Russian Doll does — or attempts, anyway — what we want so many works of entertainment to do these days. Its heart is in the right place, I guess. Unfortunately, a lot of truly great art has its heart in exactly the wrong place. It doesn’t serve an agenda (however warmly one might agree with it). It doesn’t create a gay female protagonist only to pretend her sexual identity has zero to do with anything she does (sadly, just as we are light years away from a society that truly doesn’t see color, so we are nowhere near a society whose homophobic structure does not brand itself on gay psyches in some way). And to return to my earlier question: I don’t know how it feels to be a woman doing a nude sex scene for her director father, or to be a father directing his daughter in a nude sex scene. I do know how it feels to watch such a scene. Not so good.

Vazante

April 15, 2018

Screen Shot 2018-04-15 at 5.26.26 PM“Why do whites love ouija boards?” asks a particularly trenchant internet meme. “If they want to learn about demons they can just go to ancestry.com.” Sharp, but not wrong. In Vazante, the first solo-directed feature by Brazilian filmmaker Daniela Thomas, we see some demons up close. In fact, Inti Briones’ rich black and white cinematography ensures that we perceive every wrinkle, sty, nook and cranny in the faces of the oppressors and the oppressed alike. Pictorially, Vazante (translating to English roughly as “ebb tide”) is unimpeachable, and more than once I felt its images might enjoy a gainful second life in a coffee-table book. “That’s lovely,” I’d say, or “Ah, the poetry of the muddy, puddly ground underneath the bare, shivering feet of African slaves trudging towards the failing diamond mine where they work,” and the aesthetics of the slaves’ anguish outweigh, I am afraid, the politics or reality of it.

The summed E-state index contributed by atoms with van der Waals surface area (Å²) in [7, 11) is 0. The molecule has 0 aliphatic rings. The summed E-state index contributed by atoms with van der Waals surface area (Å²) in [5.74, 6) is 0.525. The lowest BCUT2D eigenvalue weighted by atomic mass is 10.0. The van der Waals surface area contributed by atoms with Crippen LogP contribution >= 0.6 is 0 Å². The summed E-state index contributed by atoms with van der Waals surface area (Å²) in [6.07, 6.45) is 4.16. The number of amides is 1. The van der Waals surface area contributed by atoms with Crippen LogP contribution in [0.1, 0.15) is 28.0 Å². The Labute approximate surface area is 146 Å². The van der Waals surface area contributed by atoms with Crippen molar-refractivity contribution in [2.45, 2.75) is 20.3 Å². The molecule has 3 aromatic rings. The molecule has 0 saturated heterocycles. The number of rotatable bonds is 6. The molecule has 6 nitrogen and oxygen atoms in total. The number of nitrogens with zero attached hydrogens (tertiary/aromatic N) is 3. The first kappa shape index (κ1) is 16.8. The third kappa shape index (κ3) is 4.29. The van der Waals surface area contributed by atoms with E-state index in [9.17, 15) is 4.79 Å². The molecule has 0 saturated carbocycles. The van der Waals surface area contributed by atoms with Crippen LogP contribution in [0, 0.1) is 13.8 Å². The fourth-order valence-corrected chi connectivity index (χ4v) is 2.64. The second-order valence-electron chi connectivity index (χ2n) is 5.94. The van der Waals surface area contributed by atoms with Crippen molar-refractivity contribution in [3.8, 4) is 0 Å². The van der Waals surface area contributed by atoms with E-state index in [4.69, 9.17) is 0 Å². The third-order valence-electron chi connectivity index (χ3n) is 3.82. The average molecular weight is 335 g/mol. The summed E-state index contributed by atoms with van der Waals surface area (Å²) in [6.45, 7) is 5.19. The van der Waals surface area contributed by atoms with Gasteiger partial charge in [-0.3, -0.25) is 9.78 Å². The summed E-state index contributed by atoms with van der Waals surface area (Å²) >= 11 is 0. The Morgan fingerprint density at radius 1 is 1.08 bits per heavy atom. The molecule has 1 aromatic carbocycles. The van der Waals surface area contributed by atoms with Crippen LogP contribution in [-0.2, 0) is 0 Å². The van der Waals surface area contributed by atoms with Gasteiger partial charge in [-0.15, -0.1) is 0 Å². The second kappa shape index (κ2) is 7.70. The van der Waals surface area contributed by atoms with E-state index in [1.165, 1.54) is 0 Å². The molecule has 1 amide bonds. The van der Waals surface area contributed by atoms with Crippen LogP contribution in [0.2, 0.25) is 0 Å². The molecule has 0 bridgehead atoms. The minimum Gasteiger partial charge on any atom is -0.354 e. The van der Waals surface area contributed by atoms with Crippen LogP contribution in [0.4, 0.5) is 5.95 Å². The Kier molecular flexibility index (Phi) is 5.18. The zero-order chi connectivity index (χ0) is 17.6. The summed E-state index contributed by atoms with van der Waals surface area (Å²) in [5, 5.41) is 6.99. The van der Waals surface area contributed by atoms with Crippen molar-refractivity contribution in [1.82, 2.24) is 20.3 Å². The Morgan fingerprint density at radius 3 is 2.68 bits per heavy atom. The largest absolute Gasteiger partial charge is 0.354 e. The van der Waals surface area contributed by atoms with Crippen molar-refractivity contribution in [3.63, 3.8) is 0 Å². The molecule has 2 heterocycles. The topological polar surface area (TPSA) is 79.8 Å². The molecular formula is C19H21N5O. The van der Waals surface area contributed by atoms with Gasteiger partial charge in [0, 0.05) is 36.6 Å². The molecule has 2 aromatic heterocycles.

I don’t suspect or accuse Daniela Thomas of amoral motives. I simply think she fell inadvertently into a Riefenstahl-like elevation of an evocation of time and place through picture and sound, at the expense of conveying much emotion about what happened in that time and place. The similarly rigorously archaic The Witch seemed to unearth themes and modern resonances from the arid soil of its milieu (and made us feel things — sometimes deeply divided things — about its people and their actions). Vazante seems neutral, at best, about the inhumanity it shows us. The owners and drivers of slaves don’t twirl their mustaches with wretched glee, like Leonardo DiCaprio in Django Unchained or even Michael Fassbender in 12 Years a Slave. Thomas has said she wanted to avoid the sort of exploitative, eroticized sadism of many slave narratives, and yet there’s not much here to replace those tropes. We don’t really get inside anyone’s head.